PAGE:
California’s nice list of cities that are “pro-housing” just got updated, and so far, Oakland is the only Bay Area city to make the cut.
The East Bay city joins Citrus Heights, Fontana, West Sacramento, San Diego and Roseville—plus Sacramento, which was added in February—to the list of jurisdictions that can get priority for state housing and transportation funding because of their housing-friendly policies.
“We are thrilled for the State’s recognition of Oakland’s leadership in pushing forward pro-housing policies,” said Christina Mun, interim director of Oakland’s Housing and Community Development Department. “This designation, in partnership with the state, will allow our robust pipeline of affordable housing to move forward at the time we need the units most.”
San Francisco, meanwhile, is on the state’s naughty list. In early August, California opened an investigation into San Francisco over its policies and practices, like its extra long permitting timelines that may be the result of practices like discretionary review, which gives anyone the power to appeal each new project. The first results of the investigation are expected in January.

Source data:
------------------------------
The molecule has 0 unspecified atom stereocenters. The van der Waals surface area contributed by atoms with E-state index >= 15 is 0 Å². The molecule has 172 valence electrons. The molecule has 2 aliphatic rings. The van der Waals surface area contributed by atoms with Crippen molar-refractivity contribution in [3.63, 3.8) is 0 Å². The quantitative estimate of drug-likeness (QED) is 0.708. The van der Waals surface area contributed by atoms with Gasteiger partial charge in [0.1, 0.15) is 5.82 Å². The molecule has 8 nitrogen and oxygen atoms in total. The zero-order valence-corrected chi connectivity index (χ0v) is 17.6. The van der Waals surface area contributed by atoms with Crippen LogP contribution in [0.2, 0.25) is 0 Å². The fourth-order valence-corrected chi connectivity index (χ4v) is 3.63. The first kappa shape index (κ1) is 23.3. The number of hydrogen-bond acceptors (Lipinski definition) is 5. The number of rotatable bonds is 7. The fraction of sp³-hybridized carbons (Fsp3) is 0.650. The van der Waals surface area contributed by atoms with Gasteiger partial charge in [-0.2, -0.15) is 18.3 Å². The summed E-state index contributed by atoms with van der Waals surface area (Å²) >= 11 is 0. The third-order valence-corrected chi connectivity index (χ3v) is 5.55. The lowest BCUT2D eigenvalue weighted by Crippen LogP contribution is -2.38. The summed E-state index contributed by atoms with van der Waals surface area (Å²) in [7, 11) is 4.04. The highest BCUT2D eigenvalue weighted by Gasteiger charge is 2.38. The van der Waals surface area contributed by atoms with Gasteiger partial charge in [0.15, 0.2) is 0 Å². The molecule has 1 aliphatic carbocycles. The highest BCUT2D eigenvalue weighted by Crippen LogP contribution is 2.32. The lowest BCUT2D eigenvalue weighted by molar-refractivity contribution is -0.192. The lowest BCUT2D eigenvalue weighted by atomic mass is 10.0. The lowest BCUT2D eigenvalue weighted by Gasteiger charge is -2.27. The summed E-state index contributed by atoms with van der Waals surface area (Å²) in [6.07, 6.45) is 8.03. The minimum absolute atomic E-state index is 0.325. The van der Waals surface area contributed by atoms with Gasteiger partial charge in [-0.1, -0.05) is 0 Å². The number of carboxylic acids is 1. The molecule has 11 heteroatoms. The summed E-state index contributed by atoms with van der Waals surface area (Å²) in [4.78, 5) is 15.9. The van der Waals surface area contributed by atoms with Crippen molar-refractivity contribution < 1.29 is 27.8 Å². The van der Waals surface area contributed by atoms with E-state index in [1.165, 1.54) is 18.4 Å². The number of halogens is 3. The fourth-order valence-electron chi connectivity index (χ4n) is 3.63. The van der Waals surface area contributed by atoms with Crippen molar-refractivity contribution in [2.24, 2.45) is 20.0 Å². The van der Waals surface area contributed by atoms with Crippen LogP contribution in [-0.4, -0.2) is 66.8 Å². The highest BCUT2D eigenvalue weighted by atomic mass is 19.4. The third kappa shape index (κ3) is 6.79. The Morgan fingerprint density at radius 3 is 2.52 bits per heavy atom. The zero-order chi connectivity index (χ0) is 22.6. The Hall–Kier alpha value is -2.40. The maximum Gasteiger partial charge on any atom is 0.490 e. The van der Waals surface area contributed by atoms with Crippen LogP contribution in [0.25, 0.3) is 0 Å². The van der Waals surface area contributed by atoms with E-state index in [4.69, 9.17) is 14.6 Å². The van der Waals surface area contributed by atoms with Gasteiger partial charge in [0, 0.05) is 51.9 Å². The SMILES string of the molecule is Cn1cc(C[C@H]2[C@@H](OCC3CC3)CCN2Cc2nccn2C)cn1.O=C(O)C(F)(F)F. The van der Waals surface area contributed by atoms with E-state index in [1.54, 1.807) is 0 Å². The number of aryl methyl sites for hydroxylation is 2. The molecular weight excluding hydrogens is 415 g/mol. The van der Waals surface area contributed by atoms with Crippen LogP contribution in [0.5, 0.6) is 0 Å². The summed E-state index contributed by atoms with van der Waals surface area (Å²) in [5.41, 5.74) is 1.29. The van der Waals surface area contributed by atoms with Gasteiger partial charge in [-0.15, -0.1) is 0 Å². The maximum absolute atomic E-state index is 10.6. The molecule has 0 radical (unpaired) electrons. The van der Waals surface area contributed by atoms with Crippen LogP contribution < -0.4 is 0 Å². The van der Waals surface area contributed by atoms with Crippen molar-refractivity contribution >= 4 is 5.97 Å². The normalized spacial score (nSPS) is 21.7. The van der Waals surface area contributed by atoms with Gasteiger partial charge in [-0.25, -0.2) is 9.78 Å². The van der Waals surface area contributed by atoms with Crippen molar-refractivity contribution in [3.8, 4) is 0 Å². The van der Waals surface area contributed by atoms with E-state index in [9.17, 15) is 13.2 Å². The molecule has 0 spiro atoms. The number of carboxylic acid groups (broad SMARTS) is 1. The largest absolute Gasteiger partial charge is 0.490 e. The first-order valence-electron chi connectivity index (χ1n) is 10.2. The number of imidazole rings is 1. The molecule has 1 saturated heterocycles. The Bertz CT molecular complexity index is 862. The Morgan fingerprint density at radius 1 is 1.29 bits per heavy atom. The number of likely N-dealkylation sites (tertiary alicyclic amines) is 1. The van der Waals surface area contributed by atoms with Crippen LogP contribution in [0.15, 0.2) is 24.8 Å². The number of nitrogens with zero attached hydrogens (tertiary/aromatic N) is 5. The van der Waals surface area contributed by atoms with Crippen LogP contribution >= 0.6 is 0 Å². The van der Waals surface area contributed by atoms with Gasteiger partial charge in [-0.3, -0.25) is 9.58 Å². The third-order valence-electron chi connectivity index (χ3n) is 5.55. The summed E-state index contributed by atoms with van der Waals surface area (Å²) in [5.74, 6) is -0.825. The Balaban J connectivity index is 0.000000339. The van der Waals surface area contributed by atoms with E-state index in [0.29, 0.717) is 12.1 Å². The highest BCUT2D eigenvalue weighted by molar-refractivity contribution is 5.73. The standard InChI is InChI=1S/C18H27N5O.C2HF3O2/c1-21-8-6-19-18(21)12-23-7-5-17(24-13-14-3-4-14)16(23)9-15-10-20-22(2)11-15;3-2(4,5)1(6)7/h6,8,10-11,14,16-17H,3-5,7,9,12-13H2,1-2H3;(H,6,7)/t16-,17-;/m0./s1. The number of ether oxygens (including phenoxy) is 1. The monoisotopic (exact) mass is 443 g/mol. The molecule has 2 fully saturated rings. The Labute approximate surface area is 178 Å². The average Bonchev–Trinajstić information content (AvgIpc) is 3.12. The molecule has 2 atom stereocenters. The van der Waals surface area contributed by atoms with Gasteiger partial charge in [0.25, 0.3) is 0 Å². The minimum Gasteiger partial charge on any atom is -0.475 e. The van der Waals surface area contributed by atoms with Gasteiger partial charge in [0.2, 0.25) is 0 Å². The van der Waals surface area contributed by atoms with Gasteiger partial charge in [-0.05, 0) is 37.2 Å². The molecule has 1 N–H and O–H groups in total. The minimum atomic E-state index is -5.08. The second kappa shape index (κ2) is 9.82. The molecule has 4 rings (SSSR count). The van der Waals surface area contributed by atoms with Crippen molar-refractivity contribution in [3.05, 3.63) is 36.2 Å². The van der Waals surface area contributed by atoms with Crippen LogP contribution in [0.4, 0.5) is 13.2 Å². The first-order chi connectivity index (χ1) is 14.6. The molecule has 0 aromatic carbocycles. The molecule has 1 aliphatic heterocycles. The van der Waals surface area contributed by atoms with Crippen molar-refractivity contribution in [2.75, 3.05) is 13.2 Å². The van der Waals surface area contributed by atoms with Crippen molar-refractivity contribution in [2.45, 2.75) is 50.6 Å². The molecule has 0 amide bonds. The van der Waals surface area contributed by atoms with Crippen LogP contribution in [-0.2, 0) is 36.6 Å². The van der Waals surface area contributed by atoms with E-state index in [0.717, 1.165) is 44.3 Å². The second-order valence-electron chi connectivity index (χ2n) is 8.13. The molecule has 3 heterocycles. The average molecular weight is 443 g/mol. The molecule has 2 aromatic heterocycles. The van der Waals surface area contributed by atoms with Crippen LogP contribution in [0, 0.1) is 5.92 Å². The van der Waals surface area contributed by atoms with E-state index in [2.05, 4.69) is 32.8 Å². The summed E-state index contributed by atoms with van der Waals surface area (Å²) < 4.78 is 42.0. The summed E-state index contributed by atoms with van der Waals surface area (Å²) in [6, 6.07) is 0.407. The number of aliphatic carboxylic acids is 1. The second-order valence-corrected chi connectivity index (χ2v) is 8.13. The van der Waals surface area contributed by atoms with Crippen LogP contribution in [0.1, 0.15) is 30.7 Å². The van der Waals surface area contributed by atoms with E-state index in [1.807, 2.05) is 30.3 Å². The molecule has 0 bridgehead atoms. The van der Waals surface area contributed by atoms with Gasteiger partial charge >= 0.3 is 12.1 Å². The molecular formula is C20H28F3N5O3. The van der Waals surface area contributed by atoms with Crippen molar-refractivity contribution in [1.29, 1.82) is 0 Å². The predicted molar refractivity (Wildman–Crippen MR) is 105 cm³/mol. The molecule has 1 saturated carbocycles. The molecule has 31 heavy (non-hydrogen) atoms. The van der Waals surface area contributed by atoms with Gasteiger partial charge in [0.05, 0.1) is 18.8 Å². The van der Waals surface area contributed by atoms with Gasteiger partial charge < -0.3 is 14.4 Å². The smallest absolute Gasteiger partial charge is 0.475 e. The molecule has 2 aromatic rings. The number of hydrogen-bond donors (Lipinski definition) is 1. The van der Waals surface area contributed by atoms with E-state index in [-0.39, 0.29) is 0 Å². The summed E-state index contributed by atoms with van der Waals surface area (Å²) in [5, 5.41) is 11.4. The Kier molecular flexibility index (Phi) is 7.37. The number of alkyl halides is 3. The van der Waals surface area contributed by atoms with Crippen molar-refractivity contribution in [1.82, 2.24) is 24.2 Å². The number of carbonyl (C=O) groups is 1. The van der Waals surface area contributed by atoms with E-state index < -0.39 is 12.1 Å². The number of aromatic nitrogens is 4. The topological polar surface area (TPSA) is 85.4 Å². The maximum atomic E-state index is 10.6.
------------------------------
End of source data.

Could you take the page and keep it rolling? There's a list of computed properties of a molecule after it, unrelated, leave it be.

San Francisco also applied for the pro-housing designation in the fall, but its application is still under review. Other Bay Area jurisdictions that have applied include San Mateo County, Sonoma County and the cities of Sunnyvale, El Cerrito and Larkspur.
Cities that receive the designation get preference for state grants, plus access to an additional $25.7 million as part of a new pilot program.
In reviewing its application, California housing officials praised Oakland’s “one-stop shop” permitting system and its bike and pedestrian friendly infrastructure, among other programs and plans that they say makes building housing there easier.
“Oakland is adding more than 20,000 housing units to the city’s planning goals, integrating this with transportation and leveraging innovative financing tools while also updating laws to facilitate more housing production,” said Lourdes Castro Ramírez, secretary of the California Business, Consumer Services and Housing Agency.
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